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Samuel N. Harper. Many of the men of Kansas whose closing years of life were devoted exclusively to the peaceful pursuits of agrionlture, had seen much adventure in earlier times and on many occasions had proved as heroie as any knight of romance or history. Thus may be brought to notice the late Samuel N. Harper, for many years one of Menoken Township’s most esteemed and valued citizens. A survivor of the great civil war, afterward one of the courageous and hardy men who dared Indian treachery on the frontier and engineered great wagon trains through the mountains, and still later a developer and organized in the section in which he chose a home, Mr. Harper’s entire life was one possessing interest to all who cherish memories of early Kansas.
Samuel N. Harper was born on a farm near Gaysport, Ohio, the second born in a family of four children. His parents were Joseph and Nancy Harper, the former of whom was a man of consequence, owning a farm, a salt mill and a hotel. Samuel Nelson assisted his father in these enterprises until October 6, 1862, when he enlisted for service in the Civil war, entering Company D, Seventy-eighth Ohio Volunteer Infantry for a term of nine months. He was honorably discharged July 14, 1863, having safely passed through many minor battles and the great siege of Vieksburg.
In 1864 he was induced by his older brother, James Harper, to go to Missouri, and there he entered the service of the United States Government, in the quartermaster’s department in the western army and he continued in this department for five years, spending two years in New Mexico under the famous Captain Bradley. He was one of General Custer’s wagon masters and conducted his long transportation trains in Custer’s campaign of 1867 from Missouri to Fort Riley, Kansas. It was a rough and dangerous life and the time came when he decided to return to civil life once more and become a farmer, marry and assume the responsibilities of domestic life and private citizenship. He was able to secure 160 acres that now comprise a part of the home farm in Menoken Township, buying the land from George Young, who was a leader once among the Pottawatomie Indians. The purchase was in 1866.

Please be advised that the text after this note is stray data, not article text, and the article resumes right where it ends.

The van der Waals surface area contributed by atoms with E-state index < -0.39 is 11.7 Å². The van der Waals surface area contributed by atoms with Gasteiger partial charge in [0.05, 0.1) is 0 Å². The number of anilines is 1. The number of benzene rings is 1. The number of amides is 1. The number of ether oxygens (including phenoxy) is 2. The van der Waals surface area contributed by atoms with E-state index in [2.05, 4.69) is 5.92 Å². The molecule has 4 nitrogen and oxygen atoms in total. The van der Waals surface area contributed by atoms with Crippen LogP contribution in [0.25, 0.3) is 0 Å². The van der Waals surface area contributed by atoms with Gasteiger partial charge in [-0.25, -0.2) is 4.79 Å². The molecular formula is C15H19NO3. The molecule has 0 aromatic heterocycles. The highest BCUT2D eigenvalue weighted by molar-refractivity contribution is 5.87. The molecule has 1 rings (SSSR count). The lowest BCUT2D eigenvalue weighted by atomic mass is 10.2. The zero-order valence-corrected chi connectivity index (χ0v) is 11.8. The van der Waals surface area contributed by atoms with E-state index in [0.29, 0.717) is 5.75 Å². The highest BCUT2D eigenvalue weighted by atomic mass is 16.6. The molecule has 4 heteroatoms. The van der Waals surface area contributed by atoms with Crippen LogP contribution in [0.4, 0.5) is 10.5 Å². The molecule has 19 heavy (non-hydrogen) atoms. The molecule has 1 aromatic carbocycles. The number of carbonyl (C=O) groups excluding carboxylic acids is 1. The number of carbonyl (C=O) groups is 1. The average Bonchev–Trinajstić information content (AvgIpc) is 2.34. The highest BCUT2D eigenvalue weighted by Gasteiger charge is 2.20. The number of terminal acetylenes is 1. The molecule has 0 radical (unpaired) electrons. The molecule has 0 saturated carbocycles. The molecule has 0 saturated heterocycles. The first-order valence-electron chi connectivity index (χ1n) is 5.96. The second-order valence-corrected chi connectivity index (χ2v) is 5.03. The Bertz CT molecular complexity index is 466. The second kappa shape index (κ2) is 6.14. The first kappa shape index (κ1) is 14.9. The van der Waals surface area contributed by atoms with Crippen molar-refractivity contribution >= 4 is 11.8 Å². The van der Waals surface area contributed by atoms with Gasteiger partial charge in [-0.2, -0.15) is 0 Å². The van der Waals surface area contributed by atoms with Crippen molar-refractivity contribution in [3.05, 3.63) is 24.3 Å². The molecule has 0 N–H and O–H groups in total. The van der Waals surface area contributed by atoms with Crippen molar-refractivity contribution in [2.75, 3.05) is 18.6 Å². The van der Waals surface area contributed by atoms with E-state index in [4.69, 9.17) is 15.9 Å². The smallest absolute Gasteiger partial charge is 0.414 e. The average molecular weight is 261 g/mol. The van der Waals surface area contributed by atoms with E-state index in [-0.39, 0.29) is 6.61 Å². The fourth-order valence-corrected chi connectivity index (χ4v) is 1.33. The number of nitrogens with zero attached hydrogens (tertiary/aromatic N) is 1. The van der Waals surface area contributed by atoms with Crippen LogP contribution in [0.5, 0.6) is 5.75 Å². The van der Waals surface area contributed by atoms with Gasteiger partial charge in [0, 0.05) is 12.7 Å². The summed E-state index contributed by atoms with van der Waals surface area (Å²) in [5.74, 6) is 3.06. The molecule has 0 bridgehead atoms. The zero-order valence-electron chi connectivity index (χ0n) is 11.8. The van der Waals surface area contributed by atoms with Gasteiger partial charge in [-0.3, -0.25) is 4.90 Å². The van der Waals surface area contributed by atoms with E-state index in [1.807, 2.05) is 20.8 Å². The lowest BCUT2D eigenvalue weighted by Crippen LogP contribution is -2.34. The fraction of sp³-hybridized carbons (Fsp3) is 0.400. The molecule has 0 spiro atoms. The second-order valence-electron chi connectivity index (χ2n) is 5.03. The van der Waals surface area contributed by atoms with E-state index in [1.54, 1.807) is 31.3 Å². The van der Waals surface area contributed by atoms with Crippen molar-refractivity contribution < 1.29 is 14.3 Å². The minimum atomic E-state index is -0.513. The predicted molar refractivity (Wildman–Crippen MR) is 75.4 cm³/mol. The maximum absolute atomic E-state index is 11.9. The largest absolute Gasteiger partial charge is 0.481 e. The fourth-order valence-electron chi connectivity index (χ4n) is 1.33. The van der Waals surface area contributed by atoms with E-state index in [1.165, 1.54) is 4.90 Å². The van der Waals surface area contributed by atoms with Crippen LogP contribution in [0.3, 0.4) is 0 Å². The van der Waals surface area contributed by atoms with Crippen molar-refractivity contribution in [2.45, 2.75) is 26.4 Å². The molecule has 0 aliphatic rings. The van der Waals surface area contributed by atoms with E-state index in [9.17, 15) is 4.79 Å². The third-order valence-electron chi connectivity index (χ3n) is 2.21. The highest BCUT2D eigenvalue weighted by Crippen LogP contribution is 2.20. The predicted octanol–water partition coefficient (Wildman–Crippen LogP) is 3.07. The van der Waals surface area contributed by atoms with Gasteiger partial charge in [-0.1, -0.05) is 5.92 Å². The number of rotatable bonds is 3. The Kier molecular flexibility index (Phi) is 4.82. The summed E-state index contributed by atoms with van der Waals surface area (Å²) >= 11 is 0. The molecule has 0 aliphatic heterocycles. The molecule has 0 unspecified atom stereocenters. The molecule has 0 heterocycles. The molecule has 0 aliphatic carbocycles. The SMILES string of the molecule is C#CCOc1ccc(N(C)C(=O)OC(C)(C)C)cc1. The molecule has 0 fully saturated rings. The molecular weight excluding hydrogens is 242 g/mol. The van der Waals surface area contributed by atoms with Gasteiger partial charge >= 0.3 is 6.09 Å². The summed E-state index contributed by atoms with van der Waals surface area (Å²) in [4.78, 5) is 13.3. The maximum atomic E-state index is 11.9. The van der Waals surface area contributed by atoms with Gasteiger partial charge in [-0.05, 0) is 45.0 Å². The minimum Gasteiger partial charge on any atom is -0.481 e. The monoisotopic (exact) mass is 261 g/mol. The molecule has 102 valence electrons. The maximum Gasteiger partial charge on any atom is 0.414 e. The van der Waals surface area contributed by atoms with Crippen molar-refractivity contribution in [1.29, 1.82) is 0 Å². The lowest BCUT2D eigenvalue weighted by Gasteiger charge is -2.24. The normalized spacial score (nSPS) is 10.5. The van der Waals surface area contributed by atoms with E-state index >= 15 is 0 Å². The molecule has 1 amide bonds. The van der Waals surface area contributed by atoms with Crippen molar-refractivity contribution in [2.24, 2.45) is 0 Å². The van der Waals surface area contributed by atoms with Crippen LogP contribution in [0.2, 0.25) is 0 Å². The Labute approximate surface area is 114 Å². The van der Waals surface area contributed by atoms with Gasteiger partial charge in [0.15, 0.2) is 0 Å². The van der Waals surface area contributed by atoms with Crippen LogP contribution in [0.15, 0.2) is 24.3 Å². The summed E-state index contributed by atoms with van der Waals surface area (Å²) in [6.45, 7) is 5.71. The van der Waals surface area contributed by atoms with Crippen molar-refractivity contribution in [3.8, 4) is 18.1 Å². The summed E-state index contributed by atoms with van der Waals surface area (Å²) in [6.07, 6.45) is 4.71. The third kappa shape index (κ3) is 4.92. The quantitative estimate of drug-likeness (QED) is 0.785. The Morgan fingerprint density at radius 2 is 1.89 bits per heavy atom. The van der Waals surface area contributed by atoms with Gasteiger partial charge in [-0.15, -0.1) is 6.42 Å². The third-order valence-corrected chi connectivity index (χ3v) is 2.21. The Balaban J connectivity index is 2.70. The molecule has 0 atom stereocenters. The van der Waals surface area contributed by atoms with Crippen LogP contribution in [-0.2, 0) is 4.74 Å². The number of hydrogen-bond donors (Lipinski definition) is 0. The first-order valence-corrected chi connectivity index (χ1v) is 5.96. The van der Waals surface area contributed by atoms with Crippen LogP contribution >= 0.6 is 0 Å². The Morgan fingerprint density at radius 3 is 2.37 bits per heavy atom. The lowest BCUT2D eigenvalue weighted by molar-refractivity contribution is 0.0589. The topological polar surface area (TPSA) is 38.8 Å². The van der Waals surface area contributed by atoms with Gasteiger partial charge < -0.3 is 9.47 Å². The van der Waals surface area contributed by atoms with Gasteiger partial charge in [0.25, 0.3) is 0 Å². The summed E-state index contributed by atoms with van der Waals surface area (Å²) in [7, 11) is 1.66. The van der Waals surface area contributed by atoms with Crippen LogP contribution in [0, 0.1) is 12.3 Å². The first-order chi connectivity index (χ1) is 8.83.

In 1870 Mr. Harper was married to Miss Mary Barber. She was born and reared in Muskingum County, Ohio, and came by railroad to Kansas to be united in marriage with Mr. Harper. They had long been attached to each other and they were married at Topeka by the late Reverend Barrett. To this union seven children were born: Nancy M., who resided at home; Sarah Margaret, who married Thomas P. Vanorsdal; George B., who lives in Silver Lake Township; William G., John B. and Ada M., who reside on the old home farm, and one who died an infant.
After marriage Mr. and Mrs. Harper settled on the farm he had bought and in the course of time he built the present farm residence. They met with many discouragements in early days when Kansas suffered from drouth and the grasshopper pest but they were frugal, resourceful and courageous and lived to see their early hopes realized and peace and comfort around them. Mrs. Harper was a member of the Presbyterian Church. Her death occurred May 25, 1896, and the care of the younger children fell to the eldest daughter and nobly had she discharged this duty.
Mr. Harper continued to add to his acreage and at the time of his death, which occurred July 6, 1913, he was the owner of 400 acres, which is still intact, his son William now operating it for the family. Mr. Harper in his early years here was a democrat and took considerable interest in public affairs and frequently was called to serve in township offices and was a member of the first township board after the formation of Menoken Township. He was a strong advocate of public education and gave his children advantages and for thirty years was a member of the district school board.
William Harper, a son of Samuel Nelson and Mary (Baker) Harper, was born on the home place in Menoken Township, October 23, 1880, and had spent his life on this place. Before and ever since his father’s death he had managed the farm and success had attended his work. He is a stockholder in the Shawnee State Bank and is one of the county’s substantial men. In his political views he was in accord with those of his father, a strong republican, but had never consented to hold any political office, although he is ever ready to help promote movements for the general welfare and especially those promising to improve agricultural conditions. He is master of the township Grange. He belongs to the advanced branches of Masonry and attends the Blue Lodge No. 51 at Topeka. He is a worthy son of a worthy father.